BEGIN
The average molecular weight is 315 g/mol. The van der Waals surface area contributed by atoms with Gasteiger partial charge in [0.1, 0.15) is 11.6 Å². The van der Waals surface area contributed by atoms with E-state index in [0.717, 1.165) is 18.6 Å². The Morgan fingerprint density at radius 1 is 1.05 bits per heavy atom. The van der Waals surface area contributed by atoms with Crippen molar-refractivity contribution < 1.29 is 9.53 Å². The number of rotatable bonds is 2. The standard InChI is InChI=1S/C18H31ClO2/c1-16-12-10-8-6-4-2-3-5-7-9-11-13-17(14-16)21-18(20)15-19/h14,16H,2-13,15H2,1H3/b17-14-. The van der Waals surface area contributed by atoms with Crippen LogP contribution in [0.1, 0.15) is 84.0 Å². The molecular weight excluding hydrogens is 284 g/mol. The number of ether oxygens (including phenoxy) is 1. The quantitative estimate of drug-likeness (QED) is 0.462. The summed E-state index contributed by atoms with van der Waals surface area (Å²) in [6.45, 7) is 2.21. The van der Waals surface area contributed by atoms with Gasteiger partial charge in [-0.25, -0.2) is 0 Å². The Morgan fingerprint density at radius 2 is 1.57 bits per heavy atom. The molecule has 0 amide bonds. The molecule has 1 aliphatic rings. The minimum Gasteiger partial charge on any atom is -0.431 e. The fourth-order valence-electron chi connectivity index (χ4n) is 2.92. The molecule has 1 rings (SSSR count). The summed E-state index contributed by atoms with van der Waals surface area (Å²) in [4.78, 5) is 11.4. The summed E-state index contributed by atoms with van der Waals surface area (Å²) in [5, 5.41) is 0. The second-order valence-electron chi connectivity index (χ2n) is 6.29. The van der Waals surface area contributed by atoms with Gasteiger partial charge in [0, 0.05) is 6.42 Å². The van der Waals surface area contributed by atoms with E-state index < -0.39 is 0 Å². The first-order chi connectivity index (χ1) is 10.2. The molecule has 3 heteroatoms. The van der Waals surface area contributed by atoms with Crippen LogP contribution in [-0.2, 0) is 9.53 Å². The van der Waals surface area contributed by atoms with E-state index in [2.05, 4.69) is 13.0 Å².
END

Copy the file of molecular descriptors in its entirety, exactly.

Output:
The average molecular weight is 315 g/mol. The van der Waals surface area contributed by atoms with Gasteiger partial charge in [0.1, 0.15) is 11.6 Å². The van der Waals surface area contributed by atoms with E-state index in [0.717, 1.165) is 18.6 Å². The Morgan fingerprint density at radius 1 is 1.05 bits per heavy atom. The van der Waals surface area contributed by atoms with Crippen molar-refractivity contribution < 1.29 is 9.53 Å². The number of rotatable bonds is 2. The standard InChI is InChI=1S/C18H31ClO2/c1-16-12-10-8-6-4-2-3-5-7-9-11-13-17(14-16)21-18(20)15-19/h14,16H,2-13,15H2,1H3/b17-14-. The van der Waals surface area contributed by atoms with Crippen LogP contribution in [0.1, 0.15) is 84.0 Å². The molecular weight excluding hydrogens is 284 g/mol. The number of ether oxygens (including phenoxy) is 1. The quantitative estimate of drug-likeness (QED) is 0.462. The summed E-state index contributed by atoms with van der Waals surface area (Å²) in [6.45, 7) is 2.21. The van der Waals surface area contributed by atoms with Gasteiger partial charge in [-0.25, -0.2) is 0 Å². The Morgan fingerprint density at radius 2 is 1.57 bits per heavy atom. The molecule has 0 amide bonds. The molecule has 1 aliphatic rings. The minimum Gasteiger partial charge on any atom is -0.431 e. The fourth-order valence-electron chi connectivity index (χ4n) is 2.92. The molecule has 1 rings (SSSR count). The summed E-state index contributed by atoms with van der Waals surface area (Å²) in [4.78, 5) is 11.4. The summed E-state index contributed by atoms with van der Waals surface area (Å²) in [5, 5.41) is 0. The second-order valence-electron chi connectivity index (χ2n) is 6.29. The van der Waals surface area contributed by atoms with Gasteiger partial charge in [0, 0.05) is 6.42 Å². The van der Waals surface area contributed by atoms with E-state index < -0.39 is 0 Å². The first-order chi connectivity index (χ1) is 10.2. The molecule has 3 heteroatoms. The van der Waals surface area contributed by atoms with Crippen LogP contribution in [-0.2, 0) is 9.53 Å². The van der Waals surface area contributed by atoms with E-state index in [2.05, 4.69) is 13.0 Å².